|Date of Birth||April 2, 1898|
|Place of Birth||Keewatin, Ontario|
|Next of Kin||Henry Ross Swan, father, Kemptville, Ontario|
|Trade / Calling||High school student/Clerk|
|Force||Canadian Expeditionary Force|
|Enlisted / Conscripted||Enlisted|
|Date of Enlistment||February 24, 1915|
|Age at Enlistment||16|
|Theatre of Service||Europe|
|Prisoner of War||No|
|Date of Death||March 25, 1949|
|Age at Death||51|
|Buried At||Woodland Cemetery, London, Ontario|
|Plot||Veterans Section A Row 13 Number 25|
Douglas Alan Swan was born on 2 April 1898 in Keewatin, Ontario, a small town near present day Kenora in northwestern Ontario. His father Henry Ross Swan, the son of Allan Swan and Cecilia Brymner, was born in 1865 in Greenock, Renfrewshire in Scotland. He had immigrated to Canada along with two of his brothers in 1897, arriving in Quebec on the Norwegian on 10 July. First settling in Winnipeg, according to an online family tree Henry married Douglas’ mother Elizabeth Jamieson on 18 June 1895 in VanKleek Hill, Prescott, Ontario. Born in VanKleek Hill in 1867, Elizabeth was the daughter of Dougald Jamieson and Jessie Ferguson. Shortly after the marriage the couple moved to Keewatin where Henry managed a bank, likely the Bank of Ottawa. While in Keewatin they gave birth to their first child Cecilia Jessie in 1896 followed by Douglas. From there the family moved to Kemptville in time for the 1901 census. In Kemptville Henry managed the Bank of Ottawa. Children born to the family in Kemptville were twins Joscelyn Mary and Florence Isabella (1901), Genesta (1902), Henry Brymner (aka William)(1906), and Gerald Ferguson (1909). Sadly Elizabeth died in 1912 as a result of a fall on some ice.
Douglas enlisted with the 38th Battalion on 24 February 1915 in Ottawa. At the time he was living in Kemptville and attending high school although he gave his occupation as clerk. Likely to appear to be older, his date of birth was given as 2 April 1894. Previous military service was given as one year with the 56th Regiment.
The 38th Battalion was mobilized in Ottawa and recruited in Ottawa, Brockville, Perth, Prescott and Alexandria. The battalion embarked at Montreal on 1 August 1915 aboard the Caledonian, disembarking in Bermuda on 12 August for garrison duty. On 10 May 1916, in Bermuda, Douglas was examined for active service in France and found fit. He, along with other members of the battalion, arrived in Plymouth, England on 9 June 1916, proceeding overseas with the 38th Battalion in mid August. On 24 February 1917 Douglas was granted permission to wear one Good Conduct Badge.
When the attack began at Vimy Ridge on April 9, the task assigned the 38th Battalion was an objective well over the crest of the ridge and before evening all objectives had been gained. The 38th was relieved on April 13th and was withdrawn to Hersin-Coupigny for reorganization. They returned to the line on April 19, taking up a position east of Vimy Ridge near Lens. A short time later Douglas was buried by a shell explosion, eventually dug out. Suffering from a concussion and aphonia (laryngitis) he was invalided to England and admitted to the Northampton War Hospital on May 10th. In mid June he was transferred to the Granville Canadian Special Hospital at Ramsgate, on to the Military Hospital Courts Farm in Warlingham in August (vdg), and then to the Canadian Convalescent Hospital Woodcote Park in Epson in late October. It was found that Douglas was suffering from neurasthenia and also had endocarditis as a result of rheumatism. After going through a series of transfers in England it was decided that he would be returned to Canada. He arrived in Halifax aboard the Mauritania on 15 April 1918 and was discharged from service as medically unfit on 20 June in Kingston. At the time of his discharge his intended residence was given as Ottawa.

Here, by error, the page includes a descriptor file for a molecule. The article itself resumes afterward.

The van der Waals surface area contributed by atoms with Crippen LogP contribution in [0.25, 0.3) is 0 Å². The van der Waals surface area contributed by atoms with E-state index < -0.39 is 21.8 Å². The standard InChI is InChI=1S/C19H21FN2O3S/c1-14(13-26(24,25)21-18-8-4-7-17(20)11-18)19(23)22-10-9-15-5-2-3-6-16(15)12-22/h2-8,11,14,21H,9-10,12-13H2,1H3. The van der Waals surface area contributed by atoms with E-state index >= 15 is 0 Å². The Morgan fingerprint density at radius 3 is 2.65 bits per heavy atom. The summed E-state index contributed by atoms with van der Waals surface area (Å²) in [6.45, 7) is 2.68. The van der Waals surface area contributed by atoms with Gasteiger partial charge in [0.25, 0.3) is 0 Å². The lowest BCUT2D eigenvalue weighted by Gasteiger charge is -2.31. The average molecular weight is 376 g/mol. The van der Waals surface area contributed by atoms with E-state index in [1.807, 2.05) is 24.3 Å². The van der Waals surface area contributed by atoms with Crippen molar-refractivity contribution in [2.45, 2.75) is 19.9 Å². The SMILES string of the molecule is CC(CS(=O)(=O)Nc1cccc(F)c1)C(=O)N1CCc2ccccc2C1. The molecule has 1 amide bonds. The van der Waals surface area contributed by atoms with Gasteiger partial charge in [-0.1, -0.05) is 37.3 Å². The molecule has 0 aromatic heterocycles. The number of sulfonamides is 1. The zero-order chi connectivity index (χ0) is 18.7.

Douglas’s father Henry enlisted with the 109th Battalion in December of 1915. He served with the Canadian Army Pay Corps in England, returning to Canada in September of 1919.
Douglas immigrated to the United States in 1920, crossing the border to take up residence in Detroit, Michigan on 14 February. A short time later, on February 20th, he married Blanche Lacey. Born on 9 September 1893 in Ottawa, Blanche was the daughter of Patrick Joseph Lacey and Mary Legendre. Sadly later that year the couple gave birth to a stillborn infant. At the time of the 1930 US census Douglas and Blanche were living in Highland Park just outside of Detroit where Douglas was working as an accountant in an auto factory. They later returned to Canada, first living in Toronto and then in London, Ontario where Douglas was the paymaster for the Royal Canadian Army Pay Corps, rank of Major.
Douglas died suddenly on 25 March 1949 in London. At the time of his death he was survived by his wife Blanche and siblings Cecilia, Joscelyn (Richard) London, Genesta, Florence, Henry and Gerald of Ottawa. He was predeceased by his mother, and his father in 1927. Cecilia died in 1960, Joscelyn in 1967, Florence in 1965, Genesta in 1970 and Gerald in 1961. Later that year after Douglas’ death Blanche crossed into the United States on her way to her sister Mabel Turgeon in Detroit, intended stay given as less than six months on the border crossing record. Further trace of her was not found. Douglas is interred in the Veteran’s section of the Woodland Cemetery in London.
By Judy Stockham